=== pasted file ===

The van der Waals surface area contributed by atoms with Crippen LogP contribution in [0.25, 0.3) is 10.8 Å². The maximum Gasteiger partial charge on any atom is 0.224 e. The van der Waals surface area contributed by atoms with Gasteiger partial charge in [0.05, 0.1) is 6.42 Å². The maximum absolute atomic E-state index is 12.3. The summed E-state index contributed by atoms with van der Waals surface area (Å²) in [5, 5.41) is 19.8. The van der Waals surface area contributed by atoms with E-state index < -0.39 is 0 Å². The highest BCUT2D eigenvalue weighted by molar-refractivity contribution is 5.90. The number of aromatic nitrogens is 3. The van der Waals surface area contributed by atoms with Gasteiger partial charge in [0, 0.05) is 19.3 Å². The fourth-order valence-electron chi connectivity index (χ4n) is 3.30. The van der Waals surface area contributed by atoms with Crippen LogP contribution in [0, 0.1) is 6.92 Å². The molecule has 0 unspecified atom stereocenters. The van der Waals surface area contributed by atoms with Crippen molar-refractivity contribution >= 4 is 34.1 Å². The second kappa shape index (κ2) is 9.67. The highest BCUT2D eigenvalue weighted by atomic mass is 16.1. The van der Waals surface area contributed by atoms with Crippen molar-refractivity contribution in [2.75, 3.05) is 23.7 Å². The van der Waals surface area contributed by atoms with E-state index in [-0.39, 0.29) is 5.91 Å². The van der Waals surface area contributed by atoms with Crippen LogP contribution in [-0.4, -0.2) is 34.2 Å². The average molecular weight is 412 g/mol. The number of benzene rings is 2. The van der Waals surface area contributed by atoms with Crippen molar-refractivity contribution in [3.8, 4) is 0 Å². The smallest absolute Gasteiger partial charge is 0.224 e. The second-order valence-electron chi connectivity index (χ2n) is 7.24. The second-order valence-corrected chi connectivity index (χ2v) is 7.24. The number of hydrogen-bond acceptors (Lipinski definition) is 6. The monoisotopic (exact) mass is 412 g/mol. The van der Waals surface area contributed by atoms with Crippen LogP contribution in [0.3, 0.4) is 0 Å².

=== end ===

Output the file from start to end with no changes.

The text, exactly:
The van der Waals surface area contributed by atoms with Crippen LogP contribution in [0.25, 0.3) is 10.8 Å². The maximum Gasteiger partial charge on any atom is 0.224 e. The van der Waals surface area contributed by atoms with Gasteiger partial charge in [0.05, 0.1) is 6.42 Å². The maximum absolute atomic E-state index is 12.3. The summed E-state index contributed by atoms with van der Waals surface area (Å²) in [5, 5.41) is 19.8. The van der Waals surface area contributed by atoms with E-state index < -0.39 is 0 Å². The highest BCUT2D eigenvalue weighted by molar-refractivity contribution is 5.90. The number of aromatic nitrogens is 3. The van der Waals surface area contributed by atoms with Gasteiger partial charge in [0, 0.05) is 19.3 Å². The fourth-order valence-electron chi connectivity index (χ4n) is 3.30. The van der Waals surface area contributed by atoms with Crippen LogP contribution in [0, 0.1) is 6.92 Å². The molecule has 0 unspecified atom stereocenters. The van der Waals surface area contributed by atoms with Crippen molar-refractivity contribution >= 4 is 34.1 Å². The second kappa shape index (κ2) is 9.67. The highest BCUT2D eigenvalue weighted by atomic mass is 16.1. The van der Waals surface area contributed by atoms with Crippen molar-refractivity contribution in [2.75, 3.05) is 23.7 Å². The van der Waals surface area contributed by atoms with E-state index in [-0.39, 0.29) is 5.91 Å². The van der Waals surface area contributed by atoms with Crippen LogP contribution in [-0.4, -0.2) is 34.2 Å². The average molecular weight is 412 g/mol. The number of benzene rings is 2. The van der Waals surface area contributed by atoms with Crippen molar-refractivity contribution in [3.8, 4) is 0 Å². The smallest absolute Gasteiger partial charge is 0.224 e. The second-order valence-electron chi connectivity index (χ2n) is 7.24. The second-order valence-corrected chi connectivity index (χ2v) is 7.24. The number of hydrogen-bond acceptors (Lipinski definition) is 6. The monoisotopic (exact) mass is 412 g/mol. The van der Waals surface area contributed by atoms with Crippen LogP contribution in [0.3, 0.4) is 0 Å².